Motherhood

Fellow Caretakers, Have You Watched Ryan Gosling’s Golden Globes Acceptance Speech Yet?

Monday January 9, 2017

Ironically, when it aired last night, I was working through Bean’s bedtime while Dave was off at a conference, and sent me a text that Ryan Gosling just gave the perfect acceptance speech, “just killing it” at the Golden Globes.

When I finally got a chance to track it down, he was totally right:

 

 

You don’t often hear about caretakers in widely watched public forums, let alone in such a stark, appreciative, and genuine tone. Sure, there the “moms, you have the most important job!” cliches that pour forth from daytime hosts and yearning politicians. They don’t really feel like much when you find yourself at a party and have successive people walk away once they realize you’re (just, only) a stay at home mom.

So, yes, it’s nice to have this stuff pointed out for all to see.

While I don’t think I’ve sacrificed much to stay home with Bean (and definitely don’t feel like that when I’m texting photos of us frolicking at the beach to a poor Dave, stuck in an endless block of meetings), it is a truism that I (and other caretakers) have taken this on so that others around them are lifted from the burden and can go forth and succeed.

A working parent, with a stay-at-home parent, doesn’t have to worry about getting to work on time after a rough morning getting the kids ready for daycare. Likewise, there’s no rush to leave work by 5pm because of daycare hours. They don’t have to worry about their kid getting sick, and having to unexpectedly cancel a critical meeting or presentation. Unexpected late meeting with the director? No sweat. They can go to any conference or out of town work assignment they’d like, without thinking at all about who will take care of their kids. I’ll repeat that: they never have to think at all about who will take care of their kids.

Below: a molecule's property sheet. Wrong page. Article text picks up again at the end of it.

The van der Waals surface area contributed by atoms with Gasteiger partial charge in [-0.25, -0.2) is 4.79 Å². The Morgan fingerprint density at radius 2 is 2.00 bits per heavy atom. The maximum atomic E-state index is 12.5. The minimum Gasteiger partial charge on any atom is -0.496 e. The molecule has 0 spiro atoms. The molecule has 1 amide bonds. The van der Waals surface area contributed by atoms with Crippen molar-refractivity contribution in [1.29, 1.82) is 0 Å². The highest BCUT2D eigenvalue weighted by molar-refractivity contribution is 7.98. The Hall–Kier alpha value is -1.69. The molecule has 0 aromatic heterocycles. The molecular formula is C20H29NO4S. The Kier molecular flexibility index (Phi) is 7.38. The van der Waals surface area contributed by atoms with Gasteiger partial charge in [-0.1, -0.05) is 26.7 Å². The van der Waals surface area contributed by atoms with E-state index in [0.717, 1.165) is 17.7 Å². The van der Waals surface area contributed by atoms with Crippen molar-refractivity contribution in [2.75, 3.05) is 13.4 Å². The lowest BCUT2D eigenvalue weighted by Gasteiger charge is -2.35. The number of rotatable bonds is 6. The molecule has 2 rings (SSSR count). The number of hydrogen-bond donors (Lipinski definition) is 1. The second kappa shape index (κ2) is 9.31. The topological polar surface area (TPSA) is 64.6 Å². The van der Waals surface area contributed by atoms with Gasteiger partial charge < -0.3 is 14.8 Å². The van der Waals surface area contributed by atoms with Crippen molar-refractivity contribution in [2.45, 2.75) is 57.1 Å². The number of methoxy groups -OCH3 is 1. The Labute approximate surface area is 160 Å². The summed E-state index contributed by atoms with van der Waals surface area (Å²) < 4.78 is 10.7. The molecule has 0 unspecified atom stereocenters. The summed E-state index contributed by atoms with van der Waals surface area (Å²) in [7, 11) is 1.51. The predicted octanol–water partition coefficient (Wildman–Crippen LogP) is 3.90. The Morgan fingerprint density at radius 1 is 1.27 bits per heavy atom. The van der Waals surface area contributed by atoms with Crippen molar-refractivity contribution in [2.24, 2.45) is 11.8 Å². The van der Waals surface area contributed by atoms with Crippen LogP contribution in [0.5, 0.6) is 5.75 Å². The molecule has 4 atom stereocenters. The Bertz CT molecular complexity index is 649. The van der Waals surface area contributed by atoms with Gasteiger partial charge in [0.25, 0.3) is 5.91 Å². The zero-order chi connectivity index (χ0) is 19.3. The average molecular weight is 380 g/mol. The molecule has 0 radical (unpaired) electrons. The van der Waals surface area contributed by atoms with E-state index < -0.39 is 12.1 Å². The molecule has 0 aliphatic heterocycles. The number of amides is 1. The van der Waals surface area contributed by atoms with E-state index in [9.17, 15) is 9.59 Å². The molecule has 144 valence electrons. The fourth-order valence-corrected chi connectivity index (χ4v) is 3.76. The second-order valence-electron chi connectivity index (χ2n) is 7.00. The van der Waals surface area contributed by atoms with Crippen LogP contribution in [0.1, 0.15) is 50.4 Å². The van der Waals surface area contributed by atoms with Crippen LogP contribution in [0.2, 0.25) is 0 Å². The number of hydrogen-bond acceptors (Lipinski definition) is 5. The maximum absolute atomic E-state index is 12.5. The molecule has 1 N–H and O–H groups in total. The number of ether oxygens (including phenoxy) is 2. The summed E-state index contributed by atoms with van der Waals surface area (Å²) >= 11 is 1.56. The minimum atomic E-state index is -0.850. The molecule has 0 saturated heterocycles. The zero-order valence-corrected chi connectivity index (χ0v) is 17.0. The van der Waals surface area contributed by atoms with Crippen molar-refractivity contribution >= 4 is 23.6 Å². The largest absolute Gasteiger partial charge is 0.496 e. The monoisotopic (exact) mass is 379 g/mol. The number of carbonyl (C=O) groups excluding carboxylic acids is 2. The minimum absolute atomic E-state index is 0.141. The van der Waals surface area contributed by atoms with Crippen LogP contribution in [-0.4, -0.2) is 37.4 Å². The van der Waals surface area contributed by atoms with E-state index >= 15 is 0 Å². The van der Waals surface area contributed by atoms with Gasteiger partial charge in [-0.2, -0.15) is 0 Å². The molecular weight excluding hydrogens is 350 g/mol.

Imagine a sibling who is likewise freed from caring for an ailing parent because another sibling has stepped in to take it over?

They are freed from the psychological burden as well, knowing their kids or sick parent is in great, caring hands.

Because of caretakers, others are given the space and energy to prosper.

(Caveat that I also realize the worker bees aren’t exactly completely home free. They still have to go to work, and the working parent has to maintain their salary which I’m sure is no small psychological burden itself.)

But when you are the caretaker, none of this really comes to light. There are no promotions or milestones. There’s nothing to pride yourself on. No one has ever said “I’ve really advanced in my role as caretaker these past few years.” No one ever feels like an exceptionally good caretaker; it’s much too messy of a job for that. We don’t get a special pin to commemorate 5 years of service. We don’t get a tote bag or hoodie with the corporate logo to wear around town. There’s never a reward ceremony. Never a plaque. There’s no forward movement and no successes. There are no bragging rights. It just is what it is. Caretaking.

As Dave has succeeded in his career these past few years and carved out a specialized niche for himself, it is difficult to see that perhaps I’ve had a role in it, all the way over here back home. I am immensely proud of him, and awed by his professionalism and abilities and ideas, and if anything, feel that I’ve been left behind as his former colleague. I don’t think a Ryan Gosling speech is going to change that either. But, it’s still nice to hear.

Tags:
Motherhood, Work, You

2 Responses to “Fellow Caretakers, Have You Watched Ryan Gosling’s Golden Globes Acceptance Speech Yet?”

  1. Great blog. You’re right-for some reason, caretakers don’t get the credit that they deserve. I’m not sure why that is.

       

    1/9/2017 at 6:11 pm

  2. Maybe because, by its nature, caretakers only working with/for a few people. Like, I’m doing all this in order to raise one (1) child. Not running a division, not heading up a committee. Just one kid and me. So, while she may think my role is important, it doesn’t seem that important in the grand scheme of things, you know?

       

    1/10/2017 at 2:40 pm

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